Global Warming & Climate Change

Global warming is simply the increase in global average temperatures. Climate change refers to the variation in the Earth's climate over time, felt in different regions as changing weather and climate patterns, such as more frequent drought, more severe hurricanes or shifts in rainfall patterns and distribution. The terms ‘global warming‘ and ‘climate change‘ tend to be used interchangeably.

Scientists predict that the global temperature could rise by up to 2º–3ºC (4º–6ºF) over the next 20 years. This would make the planet the warmest it‘s been for 2 million years.

To understand global warming, first consider that materials expand slightly when heated. This thermal expansion will cause sea levels to rise by around 0.6 m (2 ft) for every 1ºC increase in global temperature. Then add the extra water from melted glaciers and the polar ice caps. Coastlines around the world will be submerged. Coastal cities such as Sydney, Hong Kong, New York, Tokyo and Amsterdam will be under threat. Many low-lying Pacific islands will simply disappear. And that‘s just looking at the rise in ocean levels.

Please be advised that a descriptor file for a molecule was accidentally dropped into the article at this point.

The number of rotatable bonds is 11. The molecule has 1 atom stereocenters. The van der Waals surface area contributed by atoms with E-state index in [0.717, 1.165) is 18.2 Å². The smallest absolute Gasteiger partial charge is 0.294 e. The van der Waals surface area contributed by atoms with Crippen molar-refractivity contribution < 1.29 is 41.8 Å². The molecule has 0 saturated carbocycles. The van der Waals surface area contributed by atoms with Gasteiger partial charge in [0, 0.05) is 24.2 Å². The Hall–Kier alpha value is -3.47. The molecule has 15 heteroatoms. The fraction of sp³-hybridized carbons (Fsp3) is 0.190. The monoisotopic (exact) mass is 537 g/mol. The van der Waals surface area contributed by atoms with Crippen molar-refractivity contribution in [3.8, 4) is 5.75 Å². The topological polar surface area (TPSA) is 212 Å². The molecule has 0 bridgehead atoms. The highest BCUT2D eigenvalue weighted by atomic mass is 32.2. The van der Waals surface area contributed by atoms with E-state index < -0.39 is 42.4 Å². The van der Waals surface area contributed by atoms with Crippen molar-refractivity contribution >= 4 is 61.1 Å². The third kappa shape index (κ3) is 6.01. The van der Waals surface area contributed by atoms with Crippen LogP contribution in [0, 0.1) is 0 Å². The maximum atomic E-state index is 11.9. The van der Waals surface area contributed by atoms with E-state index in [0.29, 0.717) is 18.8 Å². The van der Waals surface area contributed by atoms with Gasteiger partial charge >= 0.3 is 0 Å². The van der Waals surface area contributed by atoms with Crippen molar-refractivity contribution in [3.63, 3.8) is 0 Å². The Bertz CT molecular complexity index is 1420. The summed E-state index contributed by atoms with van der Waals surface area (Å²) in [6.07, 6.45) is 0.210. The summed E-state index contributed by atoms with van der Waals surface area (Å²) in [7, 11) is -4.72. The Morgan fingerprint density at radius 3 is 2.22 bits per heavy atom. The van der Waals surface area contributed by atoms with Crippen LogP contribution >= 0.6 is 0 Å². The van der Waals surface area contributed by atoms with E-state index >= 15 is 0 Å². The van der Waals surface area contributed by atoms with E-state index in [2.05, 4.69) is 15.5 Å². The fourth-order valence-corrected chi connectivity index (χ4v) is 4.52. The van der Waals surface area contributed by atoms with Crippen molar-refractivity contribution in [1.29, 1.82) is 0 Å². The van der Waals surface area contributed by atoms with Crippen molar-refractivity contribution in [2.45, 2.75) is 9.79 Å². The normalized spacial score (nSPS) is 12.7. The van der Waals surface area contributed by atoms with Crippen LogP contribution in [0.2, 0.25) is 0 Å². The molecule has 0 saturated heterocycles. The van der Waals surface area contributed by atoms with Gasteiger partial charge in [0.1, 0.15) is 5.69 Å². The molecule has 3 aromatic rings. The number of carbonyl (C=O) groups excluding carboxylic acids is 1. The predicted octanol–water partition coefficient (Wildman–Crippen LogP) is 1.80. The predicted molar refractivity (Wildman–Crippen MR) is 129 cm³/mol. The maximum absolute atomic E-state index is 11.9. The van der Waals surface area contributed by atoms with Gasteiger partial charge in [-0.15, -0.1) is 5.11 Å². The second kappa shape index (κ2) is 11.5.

Global warming would also result in a shift in the world‘s weather patterns. Extremes in weather, such as drought, hurricanes and flooding, would become more common – something we‘re already seeing.